Saturday, July 20, 2024

SC chief: More work needed to improve cybercrime laws in PH

Supreme Court (SC) chief justice Alexander G. Gesmundo said in an overseas speaking engagement that “there is much more work left to be done” in the country even if cybercrime laws have gone a long way in the Philippines.

“The threats and their perpetrators are constantly upgrading; and so, must we and our tools. The crimes they commit continue to recognize no borders; and so, our efforts in response must be as broad and expansive, with all due regard, of course, for the law and the rights of all,” Gesmundo said.

He made the statement during a lecture on “Cybercrime and Our Laws” at the Guam Law Library Legal Education Summit, which coincided with the Judiciary of Guam’s 50th Anniversary Celebration held at the Guam Museum Indoor Theater in Guam on Friday, July 5.

In his lecture, Gesmundo traced the evolution of the Philippine legal framework on cybercrime and cyber-related offenses vis-a-vis decisions promulgated by the SC.

He discussed the first comprehensive cybercrime legislation in the Philippines, Republic Act 10175 or the Cybercrime Prevention Act of 2012 (CPA), and cited the landmark case of Disini v. Secretary of Justice in relation to the CPA.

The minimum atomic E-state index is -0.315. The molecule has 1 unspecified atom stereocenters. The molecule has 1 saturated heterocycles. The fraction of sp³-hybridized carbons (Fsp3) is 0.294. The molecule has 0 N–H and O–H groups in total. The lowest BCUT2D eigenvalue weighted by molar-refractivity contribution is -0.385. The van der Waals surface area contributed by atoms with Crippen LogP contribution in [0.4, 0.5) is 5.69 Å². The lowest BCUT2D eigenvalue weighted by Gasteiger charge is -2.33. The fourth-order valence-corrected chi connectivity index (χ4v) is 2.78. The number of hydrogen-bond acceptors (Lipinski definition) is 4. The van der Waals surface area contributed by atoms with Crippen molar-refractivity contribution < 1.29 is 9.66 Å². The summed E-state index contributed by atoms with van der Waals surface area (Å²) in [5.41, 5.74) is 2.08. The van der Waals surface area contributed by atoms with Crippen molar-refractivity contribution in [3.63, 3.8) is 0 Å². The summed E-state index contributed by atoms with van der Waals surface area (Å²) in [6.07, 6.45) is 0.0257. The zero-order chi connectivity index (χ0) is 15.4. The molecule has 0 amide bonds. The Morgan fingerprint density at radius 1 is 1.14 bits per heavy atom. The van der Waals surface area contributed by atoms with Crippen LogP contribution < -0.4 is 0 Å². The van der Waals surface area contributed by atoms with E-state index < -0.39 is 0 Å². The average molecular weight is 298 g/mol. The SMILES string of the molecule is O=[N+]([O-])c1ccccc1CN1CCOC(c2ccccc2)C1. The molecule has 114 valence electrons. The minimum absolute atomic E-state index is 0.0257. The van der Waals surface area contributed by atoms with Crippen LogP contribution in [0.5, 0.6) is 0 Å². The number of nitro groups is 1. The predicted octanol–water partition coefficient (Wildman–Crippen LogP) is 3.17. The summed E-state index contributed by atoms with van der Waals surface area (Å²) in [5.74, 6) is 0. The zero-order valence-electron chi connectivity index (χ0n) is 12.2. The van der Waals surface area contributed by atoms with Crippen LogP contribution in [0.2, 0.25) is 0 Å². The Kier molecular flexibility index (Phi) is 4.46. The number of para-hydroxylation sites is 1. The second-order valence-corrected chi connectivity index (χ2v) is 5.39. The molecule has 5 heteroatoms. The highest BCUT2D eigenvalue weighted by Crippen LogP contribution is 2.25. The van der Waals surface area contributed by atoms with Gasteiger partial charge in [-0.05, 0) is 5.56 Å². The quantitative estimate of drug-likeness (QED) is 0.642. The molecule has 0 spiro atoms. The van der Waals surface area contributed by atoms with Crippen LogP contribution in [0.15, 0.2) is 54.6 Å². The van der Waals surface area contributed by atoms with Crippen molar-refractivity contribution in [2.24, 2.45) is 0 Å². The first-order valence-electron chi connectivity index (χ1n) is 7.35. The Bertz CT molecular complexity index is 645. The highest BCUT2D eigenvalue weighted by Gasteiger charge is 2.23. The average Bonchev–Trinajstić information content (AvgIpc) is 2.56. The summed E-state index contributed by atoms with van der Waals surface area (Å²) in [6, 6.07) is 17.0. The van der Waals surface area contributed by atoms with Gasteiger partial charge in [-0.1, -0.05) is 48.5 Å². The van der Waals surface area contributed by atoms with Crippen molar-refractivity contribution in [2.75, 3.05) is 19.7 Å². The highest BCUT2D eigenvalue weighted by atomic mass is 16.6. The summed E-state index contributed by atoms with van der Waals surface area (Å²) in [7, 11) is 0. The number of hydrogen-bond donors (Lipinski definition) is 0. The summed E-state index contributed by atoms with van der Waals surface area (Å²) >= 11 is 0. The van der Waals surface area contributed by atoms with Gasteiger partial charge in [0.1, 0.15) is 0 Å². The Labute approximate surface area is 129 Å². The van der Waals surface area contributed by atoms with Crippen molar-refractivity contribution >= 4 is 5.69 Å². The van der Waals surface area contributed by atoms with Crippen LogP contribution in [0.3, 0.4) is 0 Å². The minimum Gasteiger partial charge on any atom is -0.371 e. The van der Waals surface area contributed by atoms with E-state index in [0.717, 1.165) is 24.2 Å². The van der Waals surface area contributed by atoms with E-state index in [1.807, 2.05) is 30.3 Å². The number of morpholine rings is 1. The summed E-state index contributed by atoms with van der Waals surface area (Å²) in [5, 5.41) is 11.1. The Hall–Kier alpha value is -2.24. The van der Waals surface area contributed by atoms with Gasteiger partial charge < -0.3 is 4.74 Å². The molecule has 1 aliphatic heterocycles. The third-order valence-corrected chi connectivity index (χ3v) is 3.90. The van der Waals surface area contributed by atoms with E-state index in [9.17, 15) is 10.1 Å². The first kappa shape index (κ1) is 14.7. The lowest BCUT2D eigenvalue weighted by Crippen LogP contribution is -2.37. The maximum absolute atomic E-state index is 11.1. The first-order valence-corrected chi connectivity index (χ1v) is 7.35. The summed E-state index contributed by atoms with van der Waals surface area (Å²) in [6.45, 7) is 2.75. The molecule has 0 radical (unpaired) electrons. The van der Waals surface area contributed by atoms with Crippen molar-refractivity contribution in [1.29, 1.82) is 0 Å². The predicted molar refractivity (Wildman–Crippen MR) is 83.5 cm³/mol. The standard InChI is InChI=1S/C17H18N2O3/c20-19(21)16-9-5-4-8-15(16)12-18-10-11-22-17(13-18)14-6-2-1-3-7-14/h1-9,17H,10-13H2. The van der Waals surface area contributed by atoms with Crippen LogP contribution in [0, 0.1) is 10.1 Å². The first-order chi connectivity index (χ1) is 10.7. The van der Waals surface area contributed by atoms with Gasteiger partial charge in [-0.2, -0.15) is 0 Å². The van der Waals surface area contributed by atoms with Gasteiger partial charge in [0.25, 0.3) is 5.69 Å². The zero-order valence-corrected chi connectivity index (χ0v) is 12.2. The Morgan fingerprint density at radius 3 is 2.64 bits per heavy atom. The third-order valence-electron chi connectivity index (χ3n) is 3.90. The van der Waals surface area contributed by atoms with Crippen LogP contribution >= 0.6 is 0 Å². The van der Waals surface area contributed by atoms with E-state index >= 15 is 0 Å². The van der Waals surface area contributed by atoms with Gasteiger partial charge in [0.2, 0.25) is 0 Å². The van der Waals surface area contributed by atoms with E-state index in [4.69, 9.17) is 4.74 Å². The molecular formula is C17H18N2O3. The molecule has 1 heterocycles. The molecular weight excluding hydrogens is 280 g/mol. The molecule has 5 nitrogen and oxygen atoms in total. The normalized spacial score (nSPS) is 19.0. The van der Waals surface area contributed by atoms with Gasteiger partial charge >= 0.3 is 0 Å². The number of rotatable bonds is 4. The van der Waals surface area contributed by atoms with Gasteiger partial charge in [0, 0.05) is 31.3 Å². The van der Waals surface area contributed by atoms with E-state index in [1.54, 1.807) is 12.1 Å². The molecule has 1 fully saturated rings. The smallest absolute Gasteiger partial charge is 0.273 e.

“Today, it remains the only case decided by the Supreme Court dealing with the Cybercrime Prevention Act in its entirety,” he noted.

In the Disini case, numerous petitions were filed before the SC by concerned groups after the enactment of the CPA assailing its constitutionality. The petitioners alleged that the law violates the constitutionally granted right to freedom of expression, due process, equal protection, and privacy of communications, as well as constitutional sanctions against double jeopardy, the undue delegation of legislative authority, and unreasonable searches and seizure.

The Supreme Court issued a 50-page decision declaring the CPA valid and constitutional for the most part.

The chief justice likewise mentioned the 2021 case of Cadajas v. People, which discussed the interplay between the right to privacy and access to electronic evidence.

He also shared that the SC’s Special Committee on Cybercrime and Electronic Evidence is now hard at work amending the Rules on Cybercrime Warrants, adding that the Department of Justice also created a Technical Working Group for developing the Guidelines on Cybercrime Investigation and Prosecution.

“This will enhance the capacity of the criminal justice sector to handle cybercrime, especially in terms of identifying, preserving, collecting, examining, analyzing, authenticating, and presenting electronic evidence in court,” Gesmundo underscored.


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